LA Parent Publisher: “Why I Gambled on Print”
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In late 2012, I purchased a small, local publishing company. The marquee property was a magazine called L.A. Parent that distributed approximately 70,000 free copies every month, along with other print and digital products. Pickup rate was okay for L.A. Parent, but the magazine had really fallen off in 2010 and 2011 due to poor distribution and high employee turnover.
My purchase raised eyebrows among colleagues in the publishing community-not to mention my family. And who could blame them? This was a 33-year-old product that, even though the brand was strong, most felt was past its prime. Worse yet was that there was a ton of competition in the parenting space.
Here's the thing, though: L.A. Parent had long been distributed in places like preschools, elementary schools, after-school programs, tutoring centers, gymnastic classes, and anywhere else you find parents.
In the years leading up to our purchase, distribution had been cut back, ad revenue and page count had fallen, and the content was only so-so. But the model was still solid. It just needed better management. Parents waiting for their kids are a captive audience, even with the draw of smart phones.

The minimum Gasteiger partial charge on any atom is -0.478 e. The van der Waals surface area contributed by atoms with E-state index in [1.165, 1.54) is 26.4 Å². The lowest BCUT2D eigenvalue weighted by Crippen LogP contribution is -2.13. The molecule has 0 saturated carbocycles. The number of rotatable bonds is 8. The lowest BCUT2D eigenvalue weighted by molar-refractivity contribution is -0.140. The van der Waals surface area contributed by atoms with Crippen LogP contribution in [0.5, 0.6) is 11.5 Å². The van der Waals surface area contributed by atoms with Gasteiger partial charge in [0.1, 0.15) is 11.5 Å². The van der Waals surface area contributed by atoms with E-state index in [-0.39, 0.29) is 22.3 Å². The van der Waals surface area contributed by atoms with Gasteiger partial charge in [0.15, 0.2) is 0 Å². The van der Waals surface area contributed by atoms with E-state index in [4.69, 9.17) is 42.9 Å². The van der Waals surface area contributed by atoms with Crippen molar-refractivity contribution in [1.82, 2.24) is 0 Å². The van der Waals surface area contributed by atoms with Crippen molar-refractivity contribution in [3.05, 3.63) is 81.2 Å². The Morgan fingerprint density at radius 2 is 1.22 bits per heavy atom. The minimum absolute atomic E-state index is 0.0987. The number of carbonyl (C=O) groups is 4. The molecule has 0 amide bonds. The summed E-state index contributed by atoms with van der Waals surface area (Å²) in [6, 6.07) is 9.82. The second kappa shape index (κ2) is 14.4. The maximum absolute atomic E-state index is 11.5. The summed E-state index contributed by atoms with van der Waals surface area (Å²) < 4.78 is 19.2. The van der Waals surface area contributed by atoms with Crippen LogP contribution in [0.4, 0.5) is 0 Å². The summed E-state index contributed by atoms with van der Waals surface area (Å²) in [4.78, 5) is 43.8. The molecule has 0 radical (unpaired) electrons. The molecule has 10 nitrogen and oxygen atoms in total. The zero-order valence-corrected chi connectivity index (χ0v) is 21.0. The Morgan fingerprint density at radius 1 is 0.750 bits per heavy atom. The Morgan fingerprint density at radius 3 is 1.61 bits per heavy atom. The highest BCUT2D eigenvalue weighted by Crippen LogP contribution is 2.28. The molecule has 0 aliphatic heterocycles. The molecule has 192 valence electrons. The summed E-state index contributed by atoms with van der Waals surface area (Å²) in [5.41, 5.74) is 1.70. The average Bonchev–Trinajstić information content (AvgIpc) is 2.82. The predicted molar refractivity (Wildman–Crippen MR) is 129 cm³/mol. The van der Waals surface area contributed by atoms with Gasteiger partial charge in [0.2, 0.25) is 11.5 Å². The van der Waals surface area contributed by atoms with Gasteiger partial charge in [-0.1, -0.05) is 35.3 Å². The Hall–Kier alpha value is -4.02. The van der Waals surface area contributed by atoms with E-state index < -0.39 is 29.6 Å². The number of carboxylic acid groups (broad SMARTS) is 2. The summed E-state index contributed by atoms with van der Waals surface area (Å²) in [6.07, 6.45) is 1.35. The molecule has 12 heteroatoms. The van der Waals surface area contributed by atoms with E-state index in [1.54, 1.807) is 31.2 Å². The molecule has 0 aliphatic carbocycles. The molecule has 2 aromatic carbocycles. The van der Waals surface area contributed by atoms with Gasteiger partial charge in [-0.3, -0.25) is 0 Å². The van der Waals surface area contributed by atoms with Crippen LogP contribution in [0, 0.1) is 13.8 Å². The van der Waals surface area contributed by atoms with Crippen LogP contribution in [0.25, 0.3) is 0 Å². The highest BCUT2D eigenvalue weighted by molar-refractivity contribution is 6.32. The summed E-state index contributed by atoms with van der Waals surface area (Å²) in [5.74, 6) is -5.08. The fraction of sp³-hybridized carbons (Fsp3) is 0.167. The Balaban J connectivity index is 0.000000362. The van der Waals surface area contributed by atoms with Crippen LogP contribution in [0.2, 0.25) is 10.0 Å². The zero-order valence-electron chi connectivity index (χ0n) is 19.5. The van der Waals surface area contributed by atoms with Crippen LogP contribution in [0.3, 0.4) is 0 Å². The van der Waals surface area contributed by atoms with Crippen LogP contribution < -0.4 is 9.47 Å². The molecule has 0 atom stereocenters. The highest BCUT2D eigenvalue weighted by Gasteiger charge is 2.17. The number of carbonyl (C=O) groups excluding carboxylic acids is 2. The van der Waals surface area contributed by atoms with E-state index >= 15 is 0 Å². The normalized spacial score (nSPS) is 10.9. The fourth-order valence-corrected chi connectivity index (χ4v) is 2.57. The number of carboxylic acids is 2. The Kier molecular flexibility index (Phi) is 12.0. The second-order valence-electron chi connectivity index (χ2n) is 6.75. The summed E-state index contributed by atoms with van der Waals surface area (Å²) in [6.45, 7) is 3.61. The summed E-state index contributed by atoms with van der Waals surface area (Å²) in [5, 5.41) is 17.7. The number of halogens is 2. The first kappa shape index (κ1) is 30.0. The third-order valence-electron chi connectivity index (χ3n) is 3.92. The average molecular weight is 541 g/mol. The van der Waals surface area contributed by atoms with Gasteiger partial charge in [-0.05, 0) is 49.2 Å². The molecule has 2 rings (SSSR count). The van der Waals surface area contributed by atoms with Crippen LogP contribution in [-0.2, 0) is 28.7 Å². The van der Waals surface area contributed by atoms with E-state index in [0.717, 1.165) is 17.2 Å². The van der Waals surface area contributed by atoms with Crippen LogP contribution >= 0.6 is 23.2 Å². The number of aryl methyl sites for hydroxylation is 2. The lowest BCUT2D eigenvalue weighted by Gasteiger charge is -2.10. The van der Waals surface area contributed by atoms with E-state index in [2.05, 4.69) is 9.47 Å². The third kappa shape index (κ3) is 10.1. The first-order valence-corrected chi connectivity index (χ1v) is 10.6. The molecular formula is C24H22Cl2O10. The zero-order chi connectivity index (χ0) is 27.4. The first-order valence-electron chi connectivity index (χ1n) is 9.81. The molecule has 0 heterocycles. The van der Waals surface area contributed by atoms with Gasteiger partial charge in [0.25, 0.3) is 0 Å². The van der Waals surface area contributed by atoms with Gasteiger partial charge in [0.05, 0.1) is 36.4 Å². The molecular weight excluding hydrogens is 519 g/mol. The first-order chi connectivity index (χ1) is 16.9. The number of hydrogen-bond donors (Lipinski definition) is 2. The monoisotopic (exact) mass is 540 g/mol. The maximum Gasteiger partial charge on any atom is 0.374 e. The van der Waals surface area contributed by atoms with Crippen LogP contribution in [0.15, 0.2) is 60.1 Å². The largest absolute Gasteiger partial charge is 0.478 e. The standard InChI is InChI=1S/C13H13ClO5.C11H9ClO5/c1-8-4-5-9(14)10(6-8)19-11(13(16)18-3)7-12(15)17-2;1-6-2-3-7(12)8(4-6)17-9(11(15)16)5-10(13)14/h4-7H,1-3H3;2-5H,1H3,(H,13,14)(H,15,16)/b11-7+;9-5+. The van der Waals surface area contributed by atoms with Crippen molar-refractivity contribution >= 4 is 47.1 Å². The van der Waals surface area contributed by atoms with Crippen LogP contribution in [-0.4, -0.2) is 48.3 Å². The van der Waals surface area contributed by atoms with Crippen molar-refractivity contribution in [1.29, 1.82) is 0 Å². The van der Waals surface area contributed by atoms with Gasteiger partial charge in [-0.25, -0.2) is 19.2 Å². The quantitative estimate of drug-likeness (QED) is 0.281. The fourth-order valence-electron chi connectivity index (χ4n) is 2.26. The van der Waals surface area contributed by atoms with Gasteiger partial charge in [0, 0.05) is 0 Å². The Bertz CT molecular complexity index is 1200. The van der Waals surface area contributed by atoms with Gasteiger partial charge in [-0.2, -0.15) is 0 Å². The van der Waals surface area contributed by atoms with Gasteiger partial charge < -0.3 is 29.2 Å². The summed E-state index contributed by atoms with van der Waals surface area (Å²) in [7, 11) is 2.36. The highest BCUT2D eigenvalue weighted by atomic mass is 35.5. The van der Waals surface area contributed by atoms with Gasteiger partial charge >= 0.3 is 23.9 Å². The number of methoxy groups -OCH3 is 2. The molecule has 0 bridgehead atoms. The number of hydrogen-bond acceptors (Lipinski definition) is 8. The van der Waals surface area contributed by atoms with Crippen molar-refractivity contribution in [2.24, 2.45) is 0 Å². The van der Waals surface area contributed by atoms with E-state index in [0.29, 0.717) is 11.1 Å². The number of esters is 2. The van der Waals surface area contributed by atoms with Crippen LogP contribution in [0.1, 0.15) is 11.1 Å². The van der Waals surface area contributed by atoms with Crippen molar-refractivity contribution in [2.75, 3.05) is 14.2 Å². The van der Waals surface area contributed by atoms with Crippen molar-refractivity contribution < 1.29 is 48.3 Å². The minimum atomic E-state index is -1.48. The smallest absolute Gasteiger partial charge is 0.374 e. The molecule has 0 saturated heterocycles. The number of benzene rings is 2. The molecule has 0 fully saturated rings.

So we went back to the roots of L.A. Parent and examined where and how it was, and should be, distributed. We made sure there was the right number of copies at each location and that they were appropriately displayed. I didn't want them stacked outside. I wanted them nicely arranged inside.
My wife and I called local businesses and introduced ourselves as the new owners. We visited clients and we partnered with community events, trading ads for additional distribution. We did our best to get the magazine in every corner of the city.
It worked. Advertisers returned, and new ones found us. I hired new sales reps. Our editor was energized and had more pages to fill. We found better writers. We invested in our website and other digital products, of course, and made sure that everything we did was the best in the market. But it was clear that print was driving our business.
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